Chapter 1 contains 25 mathematical an logical sophisms; the reader is encouraged to find errors in the arguments "proving" the absurd assertions. In Chaper 2, we analyze these sophisms.
This volume contains contributions presented at the Internatio-nal Seminar that took place on December 19th, 2012 and was organised by the Department for European Studies of the Institute of Europe RAS with the support of the RAS Presidium. Experts from Latvia, Belarus and Ukraine, officials from the MFA RF, representa-tives of the EU Member states embassies, NGOs and media as well as researchers from the Institute of Europe took part in the Seminar. The participants were asked to formulate Russia’s anxieties and ex-pectations in its relations with the EU in economic, political and se-curity spheres. Most papers presented in the volume conclude that there is no alternative than to further develop the ongoing dialog with the EU. Concrete tasks of the broad cooperation agenda in economy, justice and security, science and culture make both sides look for the reasonable compromise in the dialog even if their interests and guiding principles differ.
What is it to be a work of art? Renowned author and critic Arthur C. Danto addresses this fundamental, complex question. Part philosophical monograph and part memoiristic meditation, What Art Is challenges the popular interpretation that art is an indefinable concept, instead bringing to light the properties that constitute universal meaning. Danto argues that despite varied approaches, a work of art is always defined by two essential criteria: meaning and embodiment, as well as one additional criterion contributed by the viewer: interpretation. Danto crafts his argument in an accessible manner that engages with both philosophy and art across genres and eras, beginning with Plato’s definition of art in The Republic, and continuing through the progress of art as a series of discoveries, including such innovations as perspective, chiaroscuro, and physiognomy. Danto concludes with a fascinating discussion of Andy Warhol’s famous shipping cartons, which are visually indistinguishable from the everyday objects they represent.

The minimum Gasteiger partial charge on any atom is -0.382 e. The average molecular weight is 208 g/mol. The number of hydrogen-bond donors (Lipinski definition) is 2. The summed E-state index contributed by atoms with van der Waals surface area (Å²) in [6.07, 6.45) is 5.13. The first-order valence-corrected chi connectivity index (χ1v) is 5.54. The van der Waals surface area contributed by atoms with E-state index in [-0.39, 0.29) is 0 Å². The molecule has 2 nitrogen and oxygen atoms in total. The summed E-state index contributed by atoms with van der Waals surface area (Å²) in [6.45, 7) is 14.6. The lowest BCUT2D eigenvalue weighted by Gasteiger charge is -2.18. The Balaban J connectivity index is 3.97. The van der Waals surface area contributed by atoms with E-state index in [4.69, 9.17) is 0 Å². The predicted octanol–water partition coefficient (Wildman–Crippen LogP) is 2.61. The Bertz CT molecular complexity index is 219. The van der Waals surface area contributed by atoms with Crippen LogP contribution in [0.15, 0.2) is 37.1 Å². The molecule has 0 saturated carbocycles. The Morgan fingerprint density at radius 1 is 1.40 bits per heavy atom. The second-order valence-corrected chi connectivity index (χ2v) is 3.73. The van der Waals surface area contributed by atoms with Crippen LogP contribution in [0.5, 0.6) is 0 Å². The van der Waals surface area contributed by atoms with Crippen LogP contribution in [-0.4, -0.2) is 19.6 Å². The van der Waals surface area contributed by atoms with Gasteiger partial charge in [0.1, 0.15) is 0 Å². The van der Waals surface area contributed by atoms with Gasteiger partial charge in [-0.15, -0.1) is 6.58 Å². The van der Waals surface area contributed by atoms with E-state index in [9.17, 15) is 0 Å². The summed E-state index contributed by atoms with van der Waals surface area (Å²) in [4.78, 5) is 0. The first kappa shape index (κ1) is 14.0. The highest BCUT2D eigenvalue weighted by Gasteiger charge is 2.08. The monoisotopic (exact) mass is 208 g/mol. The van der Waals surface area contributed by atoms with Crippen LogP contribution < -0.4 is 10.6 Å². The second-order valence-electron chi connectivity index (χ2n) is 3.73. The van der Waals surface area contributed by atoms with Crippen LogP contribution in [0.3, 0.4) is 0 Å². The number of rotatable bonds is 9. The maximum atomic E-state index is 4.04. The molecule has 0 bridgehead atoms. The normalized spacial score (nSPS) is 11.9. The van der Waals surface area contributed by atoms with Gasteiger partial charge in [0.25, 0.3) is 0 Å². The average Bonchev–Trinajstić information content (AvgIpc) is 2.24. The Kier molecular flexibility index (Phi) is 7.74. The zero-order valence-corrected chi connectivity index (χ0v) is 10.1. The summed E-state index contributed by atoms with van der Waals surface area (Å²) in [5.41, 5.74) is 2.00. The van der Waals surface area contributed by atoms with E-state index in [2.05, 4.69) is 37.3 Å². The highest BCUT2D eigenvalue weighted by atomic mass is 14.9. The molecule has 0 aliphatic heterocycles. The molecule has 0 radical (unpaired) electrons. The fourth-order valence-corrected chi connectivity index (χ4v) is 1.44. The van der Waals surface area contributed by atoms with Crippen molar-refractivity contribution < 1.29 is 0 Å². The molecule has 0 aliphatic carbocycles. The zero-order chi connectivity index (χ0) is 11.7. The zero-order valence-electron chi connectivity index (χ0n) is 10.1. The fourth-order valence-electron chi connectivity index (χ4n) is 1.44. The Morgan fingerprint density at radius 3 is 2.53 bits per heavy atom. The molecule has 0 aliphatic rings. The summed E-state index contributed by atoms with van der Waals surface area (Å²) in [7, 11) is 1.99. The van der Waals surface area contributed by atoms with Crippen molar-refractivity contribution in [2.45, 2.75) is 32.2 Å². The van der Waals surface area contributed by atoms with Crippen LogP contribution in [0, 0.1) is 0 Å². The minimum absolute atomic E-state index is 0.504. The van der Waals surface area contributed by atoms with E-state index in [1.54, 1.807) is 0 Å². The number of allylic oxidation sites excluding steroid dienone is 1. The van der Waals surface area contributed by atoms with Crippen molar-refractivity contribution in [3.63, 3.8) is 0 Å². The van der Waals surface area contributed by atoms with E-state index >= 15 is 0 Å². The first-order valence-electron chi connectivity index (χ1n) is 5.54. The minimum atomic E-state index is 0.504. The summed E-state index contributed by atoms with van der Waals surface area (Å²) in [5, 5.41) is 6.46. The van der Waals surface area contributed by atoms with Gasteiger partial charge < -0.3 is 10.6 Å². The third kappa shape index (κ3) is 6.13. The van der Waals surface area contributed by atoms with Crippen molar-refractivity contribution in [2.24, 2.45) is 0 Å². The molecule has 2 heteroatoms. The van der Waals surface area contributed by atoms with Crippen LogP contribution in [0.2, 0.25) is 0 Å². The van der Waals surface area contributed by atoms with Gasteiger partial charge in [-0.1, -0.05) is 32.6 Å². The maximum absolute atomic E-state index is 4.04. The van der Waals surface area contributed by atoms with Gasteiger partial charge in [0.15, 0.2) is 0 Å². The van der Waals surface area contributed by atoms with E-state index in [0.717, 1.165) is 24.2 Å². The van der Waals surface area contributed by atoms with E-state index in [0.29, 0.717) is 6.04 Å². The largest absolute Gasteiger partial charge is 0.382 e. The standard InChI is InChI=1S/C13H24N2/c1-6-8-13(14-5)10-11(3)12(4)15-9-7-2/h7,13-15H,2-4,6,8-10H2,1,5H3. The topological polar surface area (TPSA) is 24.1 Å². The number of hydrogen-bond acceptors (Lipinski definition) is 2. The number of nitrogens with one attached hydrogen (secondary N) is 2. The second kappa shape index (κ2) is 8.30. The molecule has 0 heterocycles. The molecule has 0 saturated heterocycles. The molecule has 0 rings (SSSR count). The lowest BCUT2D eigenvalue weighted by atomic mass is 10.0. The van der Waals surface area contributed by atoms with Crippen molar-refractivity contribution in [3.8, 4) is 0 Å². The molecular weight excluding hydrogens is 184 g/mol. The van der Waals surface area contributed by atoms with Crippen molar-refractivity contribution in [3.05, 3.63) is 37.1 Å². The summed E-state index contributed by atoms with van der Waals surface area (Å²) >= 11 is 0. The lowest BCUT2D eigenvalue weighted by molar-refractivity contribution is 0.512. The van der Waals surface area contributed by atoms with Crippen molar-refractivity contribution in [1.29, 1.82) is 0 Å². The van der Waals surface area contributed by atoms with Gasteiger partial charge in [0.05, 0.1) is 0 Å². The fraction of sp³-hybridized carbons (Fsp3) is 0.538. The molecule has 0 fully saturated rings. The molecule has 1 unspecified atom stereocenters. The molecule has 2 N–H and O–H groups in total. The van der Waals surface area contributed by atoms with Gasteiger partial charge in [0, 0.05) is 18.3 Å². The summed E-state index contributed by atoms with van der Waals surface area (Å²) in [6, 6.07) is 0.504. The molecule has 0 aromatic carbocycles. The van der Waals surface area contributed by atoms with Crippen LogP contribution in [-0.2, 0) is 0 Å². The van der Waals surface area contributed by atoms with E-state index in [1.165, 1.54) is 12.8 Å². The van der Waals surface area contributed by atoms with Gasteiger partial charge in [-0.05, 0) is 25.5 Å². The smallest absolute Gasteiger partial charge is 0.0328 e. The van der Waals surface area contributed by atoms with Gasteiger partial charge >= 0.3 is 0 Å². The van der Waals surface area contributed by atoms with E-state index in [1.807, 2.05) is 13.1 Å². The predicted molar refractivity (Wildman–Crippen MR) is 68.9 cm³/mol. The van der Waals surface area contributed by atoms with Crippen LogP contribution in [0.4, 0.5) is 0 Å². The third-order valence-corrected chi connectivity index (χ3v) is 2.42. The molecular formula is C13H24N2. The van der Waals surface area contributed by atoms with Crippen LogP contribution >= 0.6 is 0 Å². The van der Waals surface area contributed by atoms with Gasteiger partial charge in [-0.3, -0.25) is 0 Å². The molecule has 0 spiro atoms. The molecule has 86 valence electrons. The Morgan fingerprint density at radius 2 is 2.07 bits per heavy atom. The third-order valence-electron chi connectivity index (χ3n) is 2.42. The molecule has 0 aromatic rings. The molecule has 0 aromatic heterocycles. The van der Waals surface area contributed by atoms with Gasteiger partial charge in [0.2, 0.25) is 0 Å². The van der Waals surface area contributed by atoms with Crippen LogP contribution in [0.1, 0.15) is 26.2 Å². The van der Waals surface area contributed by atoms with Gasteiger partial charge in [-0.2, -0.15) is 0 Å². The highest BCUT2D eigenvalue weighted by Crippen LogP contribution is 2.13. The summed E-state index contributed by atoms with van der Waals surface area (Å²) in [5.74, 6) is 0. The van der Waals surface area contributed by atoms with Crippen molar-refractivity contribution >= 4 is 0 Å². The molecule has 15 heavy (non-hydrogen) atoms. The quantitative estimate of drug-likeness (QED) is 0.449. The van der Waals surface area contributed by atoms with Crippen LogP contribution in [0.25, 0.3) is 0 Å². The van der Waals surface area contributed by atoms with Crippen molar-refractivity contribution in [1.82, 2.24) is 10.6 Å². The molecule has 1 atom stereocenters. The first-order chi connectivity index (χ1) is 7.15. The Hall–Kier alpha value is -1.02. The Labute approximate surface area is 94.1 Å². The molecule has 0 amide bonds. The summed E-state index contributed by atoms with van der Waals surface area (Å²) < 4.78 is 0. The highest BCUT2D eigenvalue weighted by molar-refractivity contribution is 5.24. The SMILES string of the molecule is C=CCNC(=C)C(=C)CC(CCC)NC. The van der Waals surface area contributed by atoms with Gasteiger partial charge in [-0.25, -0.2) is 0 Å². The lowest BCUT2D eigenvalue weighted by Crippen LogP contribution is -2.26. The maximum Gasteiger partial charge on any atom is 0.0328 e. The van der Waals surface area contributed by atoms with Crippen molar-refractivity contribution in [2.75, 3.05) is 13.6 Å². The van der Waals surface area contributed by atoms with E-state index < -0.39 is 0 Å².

In Soviet Russia, during the 1920s—early 1930s dozens of publishing houses published children's literature richly (sometimes lavishly) illustrated by the best (yet sometimes the worst) artists of the epoch. They epitomized the real revolution in the art of the picture-book and, at the same time, the revolution in the message that had been conveyed in these books. In other words, the children's books of the early Soviet era embodied the twofold revolution: in aesthetics and in spirit. This book is the study of this revolutionary phenomenon: how early Soviet authors, artists, and book designers used innovative artistic concepts in the production of books intended for children and thus served the ruling authorities in forging the new citizens of the Communist state by means of the subtle art of indoctrination.
This monograph contains the translations of two chapters ("Pratyakṣa-lakṣaṇa-parīkṣā" and "Anumāna- parīkṣā") and the studies on the Buddhist epistemology and logic as developed in the compendium of the great Buddhist scholar Śāntarakṣita "Tattvasaṃgraha" ("Collection of categories") and in the commentary "Pañjikā" of Kamalaśīla (both lived in VIII AD). Because Buddhists base their theory through the refutation of competing theories of all major systems, the text contains valuable information on the history of not only Buddhist, but all Indian epistemology and logic.
Introduction, chapters 1 and 3 were written by N. Kanaeva, chapter 2 - by V. Lysenco.
The book is adressed to historians of Philosophy and to the specialists in epistemology and cognitive sciences.